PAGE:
MARCO ANDRETTI (No. 98 Ruoff Home Mortgage / Curb Honda): “Not a bad Day 1 – especially for not testing here. I’m pretty happy with the Ruoff Home Mortgage car – I think we’re one good change away from having a shot at pole, so that’s going to be the goal for tomorrow.”

Dakar Stage 8 Highlights: Ricky Brabec blows engine, retires

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The motorcycle class of the Dakar Rally has been a seesaw affair through seven stages, but Ricky Brabec seemed poised to win the class for the USA. Until he blew an engine in Stage 8 that is – and gave up a more-than seven second lead. He was the second rider to retire after starting the stage as the leader. Joan Barreda retired in Stage 3.

Brabec was looking to become the first American rider to win in 27 years, but his fate was eerily similar to last year. Three days from the end of the stage, he retired about 50 kilometers into the stage, which is precisely when and where he retired in 2018.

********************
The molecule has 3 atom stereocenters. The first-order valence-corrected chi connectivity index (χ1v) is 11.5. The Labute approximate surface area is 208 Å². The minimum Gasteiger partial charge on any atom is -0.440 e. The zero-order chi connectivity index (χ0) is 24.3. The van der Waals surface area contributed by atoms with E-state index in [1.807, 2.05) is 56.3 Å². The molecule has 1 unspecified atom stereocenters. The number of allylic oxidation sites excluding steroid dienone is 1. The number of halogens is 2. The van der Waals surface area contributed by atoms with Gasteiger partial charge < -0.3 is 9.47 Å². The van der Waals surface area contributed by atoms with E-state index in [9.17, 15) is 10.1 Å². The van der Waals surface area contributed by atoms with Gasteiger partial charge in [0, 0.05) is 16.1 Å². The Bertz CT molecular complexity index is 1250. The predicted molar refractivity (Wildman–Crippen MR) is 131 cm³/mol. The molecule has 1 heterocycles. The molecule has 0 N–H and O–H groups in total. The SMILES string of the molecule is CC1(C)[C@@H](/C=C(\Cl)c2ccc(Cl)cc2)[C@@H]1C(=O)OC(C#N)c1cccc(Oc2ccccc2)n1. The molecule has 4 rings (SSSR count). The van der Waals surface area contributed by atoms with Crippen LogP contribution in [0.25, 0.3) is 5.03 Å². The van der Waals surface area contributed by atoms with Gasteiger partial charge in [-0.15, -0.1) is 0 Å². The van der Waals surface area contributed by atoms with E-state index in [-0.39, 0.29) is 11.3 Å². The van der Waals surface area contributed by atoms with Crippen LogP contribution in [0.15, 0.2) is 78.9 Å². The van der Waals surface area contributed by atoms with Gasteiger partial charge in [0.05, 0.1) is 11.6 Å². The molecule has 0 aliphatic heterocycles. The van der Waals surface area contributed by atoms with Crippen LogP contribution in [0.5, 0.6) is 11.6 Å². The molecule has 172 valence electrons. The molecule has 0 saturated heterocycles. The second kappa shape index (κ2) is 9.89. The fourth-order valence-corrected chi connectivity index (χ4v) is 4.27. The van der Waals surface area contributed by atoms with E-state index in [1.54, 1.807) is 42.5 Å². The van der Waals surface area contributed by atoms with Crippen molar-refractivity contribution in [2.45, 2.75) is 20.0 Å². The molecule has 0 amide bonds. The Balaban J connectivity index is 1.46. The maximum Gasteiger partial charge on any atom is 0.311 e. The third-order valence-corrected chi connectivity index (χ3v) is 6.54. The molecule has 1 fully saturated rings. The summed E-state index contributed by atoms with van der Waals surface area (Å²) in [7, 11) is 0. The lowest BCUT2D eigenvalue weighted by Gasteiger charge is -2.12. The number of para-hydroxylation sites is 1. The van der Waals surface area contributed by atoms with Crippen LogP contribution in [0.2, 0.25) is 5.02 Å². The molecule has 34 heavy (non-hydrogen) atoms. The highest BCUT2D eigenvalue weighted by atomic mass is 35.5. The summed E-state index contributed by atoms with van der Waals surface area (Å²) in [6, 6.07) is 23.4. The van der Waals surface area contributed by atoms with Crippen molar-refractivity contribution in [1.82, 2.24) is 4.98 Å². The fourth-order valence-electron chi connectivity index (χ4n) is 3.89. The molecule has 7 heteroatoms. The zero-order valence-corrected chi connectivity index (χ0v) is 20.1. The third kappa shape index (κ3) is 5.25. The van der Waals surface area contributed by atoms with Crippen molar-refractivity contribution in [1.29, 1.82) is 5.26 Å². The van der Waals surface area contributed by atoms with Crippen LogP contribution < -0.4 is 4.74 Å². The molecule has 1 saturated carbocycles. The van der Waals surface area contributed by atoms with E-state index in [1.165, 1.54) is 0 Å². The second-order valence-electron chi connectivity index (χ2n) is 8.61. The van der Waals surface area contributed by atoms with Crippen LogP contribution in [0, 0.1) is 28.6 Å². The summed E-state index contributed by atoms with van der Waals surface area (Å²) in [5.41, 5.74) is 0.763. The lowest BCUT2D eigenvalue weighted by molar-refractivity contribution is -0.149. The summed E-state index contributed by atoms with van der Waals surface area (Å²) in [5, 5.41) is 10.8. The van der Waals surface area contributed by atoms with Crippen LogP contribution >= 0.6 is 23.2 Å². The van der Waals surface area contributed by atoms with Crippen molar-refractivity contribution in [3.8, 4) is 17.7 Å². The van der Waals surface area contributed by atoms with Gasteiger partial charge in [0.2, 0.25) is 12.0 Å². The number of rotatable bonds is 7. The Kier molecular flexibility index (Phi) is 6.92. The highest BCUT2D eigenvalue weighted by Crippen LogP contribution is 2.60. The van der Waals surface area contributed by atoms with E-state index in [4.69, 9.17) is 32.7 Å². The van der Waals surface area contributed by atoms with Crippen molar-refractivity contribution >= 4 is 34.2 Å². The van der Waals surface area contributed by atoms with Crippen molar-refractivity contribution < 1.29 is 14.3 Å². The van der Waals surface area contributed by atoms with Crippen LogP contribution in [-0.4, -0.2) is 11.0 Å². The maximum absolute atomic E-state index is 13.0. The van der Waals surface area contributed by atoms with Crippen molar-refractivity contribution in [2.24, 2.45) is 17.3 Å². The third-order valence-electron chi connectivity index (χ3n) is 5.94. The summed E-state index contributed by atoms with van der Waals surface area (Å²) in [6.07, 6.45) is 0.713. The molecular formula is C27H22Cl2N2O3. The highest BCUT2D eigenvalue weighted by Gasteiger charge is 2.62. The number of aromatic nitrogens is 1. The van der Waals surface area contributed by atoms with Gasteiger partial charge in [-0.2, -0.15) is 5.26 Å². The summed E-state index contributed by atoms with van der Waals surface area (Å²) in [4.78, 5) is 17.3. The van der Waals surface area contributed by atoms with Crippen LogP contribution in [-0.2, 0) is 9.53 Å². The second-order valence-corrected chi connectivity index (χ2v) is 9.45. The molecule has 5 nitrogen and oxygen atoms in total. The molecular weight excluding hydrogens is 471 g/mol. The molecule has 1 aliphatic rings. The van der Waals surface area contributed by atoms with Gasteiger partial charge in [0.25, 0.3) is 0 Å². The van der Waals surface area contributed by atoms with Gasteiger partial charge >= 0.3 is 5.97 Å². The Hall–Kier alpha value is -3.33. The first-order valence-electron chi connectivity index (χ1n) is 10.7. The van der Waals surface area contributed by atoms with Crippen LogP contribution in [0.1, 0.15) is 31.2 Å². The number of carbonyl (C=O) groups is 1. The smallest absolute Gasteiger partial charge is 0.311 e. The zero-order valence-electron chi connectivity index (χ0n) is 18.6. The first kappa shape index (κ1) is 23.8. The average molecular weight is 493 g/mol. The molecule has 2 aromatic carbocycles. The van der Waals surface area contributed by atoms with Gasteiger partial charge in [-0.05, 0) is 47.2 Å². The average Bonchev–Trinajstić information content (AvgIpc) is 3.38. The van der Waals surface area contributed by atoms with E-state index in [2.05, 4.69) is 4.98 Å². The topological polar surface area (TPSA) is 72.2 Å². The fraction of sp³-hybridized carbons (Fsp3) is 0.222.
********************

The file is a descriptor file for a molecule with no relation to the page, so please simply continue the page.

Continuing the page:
With Brabec’s trouble, Toby Price leapfrogged from third to second in class despite riding with a metal pin in his wrist. In the world’s most grueling endurance event, it has never been more obvious that it isn’t over till it’s over.

Meanwhile, Nasser Al-Attiyah continues to run a consistent rally. With a 46 minute advantage over Nani Roma and Sebastien Loeb, all he needs to do is stay error free for the final two stages to win his third Dakar.

Here are some of the other highlights:

In the cars class, Sebastien Loeb scored his fifth stage win of the Rally by seven minutes over Nasser Al-Attiyah, but problems in Stage 3 have kept him from being competitive for the overall lead. … Jakub Przygonski earned his third podium of the Rally. All of these have been third-place finishes.

Class Leaders: Al-Attiyah holds an advantage of 46:29 over Roma and 46:45 over Loeb.

In motorcycles, Ricky Brabec’s blown engine opened up the class once more. … Matthias Walkner narrowly edged Pablo Quintanilla by 45 seconds. … But it was Toby Price’s third-place finish that helped elevate him to the class lead. … Sam Sunderland was supposed to blaze the path for the riders, but a malfunctioning navigation system kept him from rolling off first. Blazing the trail is a disadvantage and officials adjudged him to have tampered with his system to avoid that fate. Sunderland was penalized an hour to finish 35th on the stage. He dropped to ninth in class.